Two strange observations about travel photography

Started Dec 24, 2013 | Discussions thread
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krugman Contributing Member • Posts: 957
Two strange observations about travel photography

These are based on my own experience and I am wondering if other people have found these two to be true. Each of them I find a bit disturbing because I failed to anticipate them.

1. Camera companies, starting with Panasonic and followed by Canon and Sony and most of the others, have been pushing the idea of "travel zoom," by which they mean a small sensor camera that can zoom to 300 or 400 mm or even 600 mm. This enthusiasm by the manufacturers was duly echoed by the camera review sites.  No reviewer I know of questioned whether these long zooms were practical or needed for travel photography.  But I find that for a photographer of city environments like me, a zoom that long would rarely be used, just occasionally for details of a building. And the travel zooms have too small a sensor for safari work.

Therefore I prefer a camera with a larger sensor even though it has a shorter zoom, such as the Canon G1X, the Sony Nex 5N, or the Nex 6, or the Fuji Xe2, or the m4/3 cameras from Olympus and Panasonic.

What most people do in this situation is yearn for a longer zoom range, and compensate by cropping in post processing.

But with a sensor that is very large compared to a travel zoom, why not use digital zoom on those unusual occasions where a long zoom is needed? This uses only part of the sensor but often a greater area than is provided by the tiny sensors on travel zooms. My gallery shows an experiment using photographs of my bookcase, that finds the results from digital zoom to be as sharp as a post processing crop.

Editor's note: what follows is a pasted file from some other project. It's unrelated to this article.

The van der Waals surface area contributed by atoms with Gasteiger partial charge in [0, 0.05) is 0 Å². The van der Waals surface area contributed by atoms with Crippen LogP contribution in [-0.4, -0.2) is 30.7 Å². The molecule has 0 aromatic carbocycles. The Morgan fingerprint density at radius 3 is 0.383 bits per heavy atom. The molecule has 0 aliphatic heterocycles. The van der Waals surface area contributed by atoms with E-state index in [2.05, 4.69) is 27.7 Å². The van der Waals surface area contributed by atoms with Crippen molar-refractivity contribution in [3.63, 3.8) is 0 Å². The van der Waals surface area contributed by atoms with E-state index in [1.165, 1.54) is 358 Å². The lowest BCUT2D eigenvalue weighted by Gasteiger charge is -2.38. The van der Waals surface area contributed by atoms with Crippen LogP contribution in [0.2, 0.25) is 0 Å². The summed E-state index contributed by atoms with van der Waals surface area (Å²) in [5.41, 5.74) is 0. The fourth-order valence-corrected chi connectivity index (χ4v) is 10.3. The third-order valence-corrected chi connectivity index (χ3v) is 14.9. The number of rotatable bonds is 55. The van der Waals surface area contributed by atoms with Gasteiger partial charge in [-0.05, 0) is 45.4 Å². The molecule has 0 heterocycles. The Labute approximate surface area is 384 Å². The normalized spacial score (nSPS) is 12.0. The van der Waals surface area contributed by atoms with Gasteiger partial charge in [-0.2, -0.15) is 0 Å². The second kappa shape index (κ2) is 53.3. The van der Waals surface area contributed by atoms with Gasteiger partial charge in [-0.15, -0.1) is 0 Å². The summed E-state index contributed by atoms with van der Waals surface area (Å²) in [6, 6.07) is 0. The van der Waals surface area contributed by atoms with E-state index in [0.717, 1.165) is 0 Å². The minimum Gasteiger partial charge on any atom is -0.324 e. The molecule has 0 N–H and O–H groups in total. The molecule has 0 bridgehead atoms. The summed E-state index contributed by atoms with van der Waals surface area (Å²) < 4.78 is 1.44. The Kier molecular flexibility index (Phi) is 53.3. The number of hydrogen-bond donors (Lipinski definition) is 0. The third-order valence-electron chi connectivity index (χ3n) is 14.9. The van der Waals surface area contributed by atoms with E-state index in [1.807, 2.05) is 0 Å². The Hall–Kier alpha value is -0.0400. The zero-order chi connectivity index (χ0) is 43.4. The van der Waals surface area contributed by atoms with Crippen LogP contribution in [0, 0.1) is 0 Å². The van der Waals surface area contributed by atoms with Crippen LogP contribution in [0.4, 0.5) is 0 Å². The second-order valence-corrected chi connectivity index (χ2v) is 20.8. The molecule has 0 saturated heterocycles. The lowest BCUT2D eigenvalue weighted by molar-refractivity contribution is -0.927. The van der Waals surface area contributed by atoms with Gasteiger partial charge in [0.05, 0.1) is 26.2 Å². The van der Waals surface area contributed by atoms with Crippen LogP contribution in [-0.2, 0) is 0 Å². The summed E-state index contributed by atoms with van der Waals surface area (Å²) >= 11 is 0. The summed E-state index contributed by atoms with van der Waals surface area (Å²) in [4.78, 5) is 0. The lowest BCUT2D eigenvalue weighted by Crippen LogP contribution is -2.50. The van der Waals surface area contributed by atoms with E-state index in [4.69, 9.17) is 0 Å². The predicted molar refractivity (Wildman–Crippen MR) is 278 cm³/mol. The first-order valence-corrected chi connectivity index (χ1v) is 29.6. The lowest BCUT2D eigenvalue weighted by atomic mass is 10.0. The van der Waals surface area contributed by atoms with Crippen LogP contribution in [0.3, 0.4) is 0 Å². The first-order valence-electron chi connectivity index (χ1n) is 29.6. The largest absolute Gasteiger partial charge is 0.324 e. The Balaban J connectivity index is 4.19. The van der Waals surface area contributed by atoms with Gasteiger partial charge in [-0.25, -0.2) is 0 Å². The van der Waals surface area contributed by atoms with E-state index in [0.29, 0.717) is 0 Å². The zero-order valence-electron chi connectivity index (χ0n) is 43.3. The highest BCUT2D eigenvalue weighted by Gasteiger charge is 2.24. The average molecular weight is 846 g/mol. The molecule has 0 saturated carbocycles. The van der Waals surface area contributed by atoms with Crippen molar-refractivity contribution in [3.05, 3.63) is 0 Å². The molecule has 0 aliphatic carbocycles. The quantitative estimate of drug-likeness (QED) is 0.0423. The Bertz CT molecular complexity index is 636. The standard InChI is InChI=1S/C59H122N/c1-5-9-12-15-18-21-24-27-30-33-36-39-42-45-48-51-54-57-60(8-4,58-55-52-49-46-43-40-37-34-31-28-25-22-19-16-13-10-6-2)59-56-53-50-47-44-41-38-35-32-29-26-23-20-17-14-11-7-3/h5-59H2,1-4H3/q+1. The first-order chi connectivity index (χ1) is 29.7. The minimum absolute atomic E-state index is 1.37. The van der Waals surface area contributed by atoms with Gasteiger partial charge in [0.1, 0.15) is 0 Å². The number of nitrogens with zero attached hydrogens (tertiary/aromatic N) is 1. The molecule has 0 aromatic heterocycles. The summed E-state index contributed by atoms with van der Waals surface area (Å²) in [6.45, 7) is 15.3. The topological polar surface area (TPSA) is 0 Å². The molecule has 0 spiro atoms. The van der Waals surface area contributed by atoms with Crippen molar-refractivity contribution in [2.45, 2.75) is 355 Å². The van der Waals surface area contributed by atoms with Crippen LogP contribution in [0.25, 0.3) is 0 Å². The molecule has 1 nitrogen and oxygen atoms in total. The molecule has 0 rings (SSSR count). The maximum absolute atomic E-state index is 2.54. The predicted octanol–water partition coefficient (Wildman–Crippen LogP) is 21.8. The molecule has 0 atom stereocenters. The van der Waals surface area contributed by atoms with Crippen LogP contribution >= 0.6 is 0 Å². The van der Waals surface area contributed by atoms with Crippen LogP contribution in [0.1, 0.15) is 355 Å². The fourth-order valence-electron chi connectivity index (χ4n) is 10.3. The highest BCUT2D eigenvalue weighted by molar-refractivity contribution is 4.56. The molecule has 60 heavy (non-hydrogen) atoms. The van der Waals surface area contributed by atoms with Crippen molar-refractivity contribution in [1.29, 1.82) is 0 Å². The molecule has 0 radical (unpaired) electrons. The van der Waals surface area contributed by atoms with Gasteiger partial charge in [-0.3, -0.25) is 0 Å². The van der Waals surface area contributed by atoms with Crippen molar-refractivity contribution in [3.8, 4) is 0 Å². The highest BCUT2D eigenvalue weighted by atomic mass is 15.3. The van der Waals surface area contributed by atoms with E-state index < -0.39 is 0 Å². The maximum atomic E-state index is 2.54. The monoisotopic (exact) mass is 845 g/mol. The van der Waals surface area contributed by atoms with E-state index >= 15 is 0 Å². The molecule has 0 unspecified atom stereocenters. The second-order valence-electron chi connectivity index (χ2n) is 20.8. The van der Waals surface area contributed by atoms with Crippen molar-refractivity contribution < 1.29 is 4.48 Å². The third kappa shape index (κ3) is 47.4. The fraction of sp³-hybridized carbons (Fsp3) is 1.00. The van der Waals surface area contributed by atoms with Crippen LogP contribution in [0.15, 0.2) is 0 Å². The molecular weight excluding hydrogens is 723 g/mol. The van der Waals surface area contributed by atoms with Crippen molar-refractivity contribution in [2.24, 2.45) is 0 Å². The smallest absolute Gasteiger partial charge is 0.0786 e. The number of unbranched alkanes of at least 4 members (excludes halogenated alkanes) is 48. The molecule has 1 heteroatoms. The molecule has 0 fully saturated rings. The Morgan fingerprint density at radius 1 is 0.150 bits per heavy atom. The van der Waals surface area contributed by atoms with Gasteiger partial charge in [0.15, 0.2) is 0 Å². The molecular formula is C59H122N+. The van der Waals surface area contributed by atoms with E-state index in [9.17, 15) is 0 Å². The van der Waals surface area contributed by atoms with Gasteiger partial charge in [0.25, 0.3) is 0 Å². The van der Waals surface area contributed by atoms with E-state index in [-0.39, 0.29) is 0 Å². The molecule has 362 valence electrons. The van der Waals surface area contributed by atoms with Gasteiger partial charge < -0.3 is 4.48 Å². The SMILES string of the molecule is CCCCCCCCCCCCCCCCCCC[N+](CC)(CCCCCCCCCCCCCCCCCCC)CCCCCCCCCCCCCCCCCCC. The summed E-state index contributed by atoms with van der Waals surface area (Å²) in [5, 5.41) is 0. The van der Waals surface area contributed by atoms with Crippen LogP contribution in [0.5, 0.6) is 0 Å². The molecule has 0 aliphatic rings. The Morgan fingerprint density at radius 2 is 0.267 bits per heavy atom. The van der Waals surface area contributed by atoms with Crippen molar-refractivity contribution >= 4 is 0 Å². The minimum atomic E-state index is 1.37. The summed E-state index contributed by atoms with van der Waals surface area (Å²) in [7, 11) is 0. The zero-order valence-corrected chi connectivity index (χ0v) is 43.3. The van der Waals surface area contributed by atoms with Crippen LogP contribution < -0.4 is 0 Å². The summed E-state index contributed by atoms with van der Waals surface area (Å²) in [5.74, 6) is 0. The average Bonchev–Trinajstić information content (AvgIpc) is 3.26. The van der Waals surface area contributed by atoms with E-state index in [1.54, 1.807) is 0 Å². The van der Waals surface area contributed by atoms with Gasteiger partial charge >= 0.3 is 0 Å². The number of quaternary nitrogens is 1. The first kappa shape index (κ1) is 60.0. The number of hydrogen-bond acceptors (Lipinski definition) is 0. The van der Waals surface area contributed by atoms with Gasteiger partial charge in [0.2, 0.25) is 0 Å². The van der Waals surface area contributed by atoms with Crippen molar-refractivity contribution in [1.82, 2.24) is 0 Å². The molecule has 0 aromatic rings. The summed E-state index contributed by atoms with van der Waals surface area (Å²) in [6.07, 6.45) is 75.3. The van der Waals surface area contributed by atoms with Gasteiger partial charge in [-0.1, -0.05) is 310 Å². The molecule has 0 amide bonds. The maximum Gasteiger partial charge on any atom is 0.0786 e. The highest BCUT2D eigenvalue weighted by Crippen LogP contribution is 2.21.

An advantage of digital zoom over post-processing cropping, is that one sees as one aims the camera to take the photo, what the final result will be.

I don't know if the Nex series, or the m4/3 cameras from Panasonic and Olympus permit digital zoom, but for travel it seems to me a good idea and it more or less obviates "travel zooms."

2. A second observation has occurred to me, also based on my own experiences in travel photography. I started out in digital photography with a Nikon 5000, and when it was stolen in the Paris Metro, I bought a Sony W1, which had 5 megapixels. Both were good cameras and took good photos in good outdoor light.

As I gained more experience in digital photography, the poor performance of the Sony W1 in low light, giving blurred images of moving subjects, and blur before IS became popular, was making me crazy. A Canon G12 helped a bit but still was bad in low light. My present camera, a Canon G1X is fine in low light.

However, as I look over my 14,000 digital images of travel in many places, I find that by far the best visually were taken with the simple Sony W1. Why? Because that is what I used in Venice, on my three visits, the latest being in 2010. A place like Venice, and to some extent Rome, Paris, Istanbul, is so beautiful that the characteristics of camera become rather unimportant. If the images aren't 100% sharp, they look like Impressionism, so they look fine, but generally they are pretty sharp in good outdoor light and also look fine. I speak here of photos taken in good light outdoors.

In some of these places, you can't miss, you can just close your eyes, point the camera anywhere, and get a good image. And for better images, one doesn't need a better camera (except for work in low light) one needs just to know where to point the camera.

My conclusion from this is that for me, lacking great artistic talent, in the subject matter rather than the camera, determines the quality of the image, in travel photography.

Your own experience on either topic may be very different and I would be glad if you would share it here.


Canon PowerShot G12 Fujifilm X-E2
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